Donald Trump's advisor Kellyanne Conway created a controversy on Sunday when she tried to address the disastrous press conference held by White House Press Secretary Sean Spicer on Saturday. Spicer offered a bizarre, patently false claim about the size of the inauguration crowd. He claimed the number of people who gathered to watch the swearing-in of the president-who-would-be king was "the largest audience ever to witness an inauguration" in the history of the world. Defending Spicer's humiliating debut, Conway told Meet the Press host Chuck Todd that Spicer was simply using "alternative facts" in his claim about the inauguration.
Conway's remark has set off a firestorm, as the new "alternative facts" conversation has pushed "fake news" out of the limelight, at least temporarily. But alternative facts are nothing new for conservatives -- they've been using them for years.
Let's start by getting the distinction between "fake news" and "alternative facts" out of the way. "Fake news" is generally used to describe stories that are mostly or completely made up out of whole cloth. The events and quotes in fake news stories very often never happened. "Alternative facts" are different. Although the term appears to have been invented by Conway on the spur of the moment, the idea has been around for a while: take something that looks or sounds like one thing, then tell viewers or listeners it's actually something else.
Alternate facts were on full display in the Reagan years when The Gipper insisted that the U.S. had not traded arms for hostages during the Iran-Contra affair. But eventually, confronted with reality, Reagan was forced to grudgingly admit that yes, we had done exactly that.
During the Bush administration alternate facts ran rampant in Washington. Remember what an unidentified White House staffer, believed to be Karl Rove, told journalist Ron Suskind? The staffer said that journalists were part of the "reality-based community." He then went on to say,
That’s not the way the world really works anymore. We’re an empire now, and when we act, we create our own reality.
Volumes of alternate facts were created around the Iraq War. In addition to the false claims about weapons of mass destruction, there was the complete lie that Saddam Hussein had refused to allow U.N. weapons inspectors into the country. They were there, they were doing their job, and they only left when Bush ordered everyone out of Iraq in advance of the U.S. invasion. Bush and his advisers created a new narrative that we had no choice but war because Saddam wasn't cooperating with the U.N.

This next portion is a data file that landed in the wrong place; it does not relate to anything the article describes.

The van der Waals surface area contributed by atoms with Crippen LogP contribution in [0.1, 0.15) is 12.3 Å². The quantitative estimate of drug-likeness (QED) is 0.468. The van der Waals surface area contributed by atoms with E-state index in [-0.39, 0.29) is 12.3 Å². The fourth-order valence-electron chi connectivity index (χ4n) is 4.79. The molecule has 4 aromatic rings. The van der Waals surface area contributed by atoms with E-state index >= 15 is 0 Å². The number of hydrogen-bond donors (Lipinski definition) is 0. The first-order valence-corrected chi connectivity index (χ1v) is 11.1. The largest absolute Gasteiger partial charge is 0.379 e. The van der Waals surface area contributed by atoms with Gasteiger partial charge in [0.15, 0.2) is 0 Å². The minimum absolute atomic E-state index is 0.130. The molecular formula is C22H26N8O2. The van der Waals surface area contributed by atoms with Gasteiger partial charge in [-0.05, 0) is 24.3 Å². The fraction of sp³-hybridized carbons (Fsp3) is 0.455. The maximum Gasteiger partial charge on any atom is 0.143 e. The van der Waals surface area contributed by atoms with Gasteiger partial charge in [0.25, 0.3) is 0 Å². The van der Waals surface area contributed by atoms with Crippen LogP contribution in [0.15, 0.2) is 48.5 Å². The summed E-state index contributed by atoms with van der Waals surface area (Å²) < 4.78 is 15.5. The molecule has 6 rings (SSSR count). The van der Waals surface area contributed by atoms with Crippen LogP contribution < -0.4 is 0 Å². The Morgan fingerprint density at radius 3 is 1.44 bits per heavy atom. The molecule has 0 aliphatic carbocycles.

Right-wing media use "alternative facts" on an almost daily basis. Take Project Veritas founder James O'Keefe, who has made selectively editing videos to change their meaning into a form of low art. Or David Daleiden, whose edited Planned Parenthood videos ushered in new GOP attacks on the organization.
Conservative blogs are a big source of "alternative facts." It's a given to many liberals that conservatives lie. But a close examination of conservative blogs and other outlets reveals it's not so much that they outright lie as it is that they often simply don't bother to give their readers or viewers all of the pertinent information.
Consider this headline from The Daily Caller: "Obama Had A Lower Average Approval Rating Than NIXON." It's true, as far as it goes. But what they don't tell you is that Obama's rating fluctuated, like that of most recent presidents, during his term, and he ended with a rating almost as high as the one with which he began. That says that, looking back on his time in office, most Americans approved of what he had accomplished. Nixon's rating, on the other hand, held fairly steady during his first term, then plummeted after Watergate, and never recovered before he resigned in disgrace.
The Trump administration is perfecting the long-standing practice of playing fast and loose with the truth by going in a bold direction. Trump's minions don't seem to be concerned about offering even a grain of truth to work from -- they take an event or situation and simply lie about it. And they do so for what appears to be the most juvenile of reasons; so they can paint an alternate version of reality that is more flattering to their boss.
Kellyanne Conway may have invented the term "alternative facts," but the conservative practice of not being totally truthful has been around for quite some time. And if the first few days of the Trump administration are any signal, the fact-checkers (or "alternative fact" checkers) are going to have a busy four years ahead of them.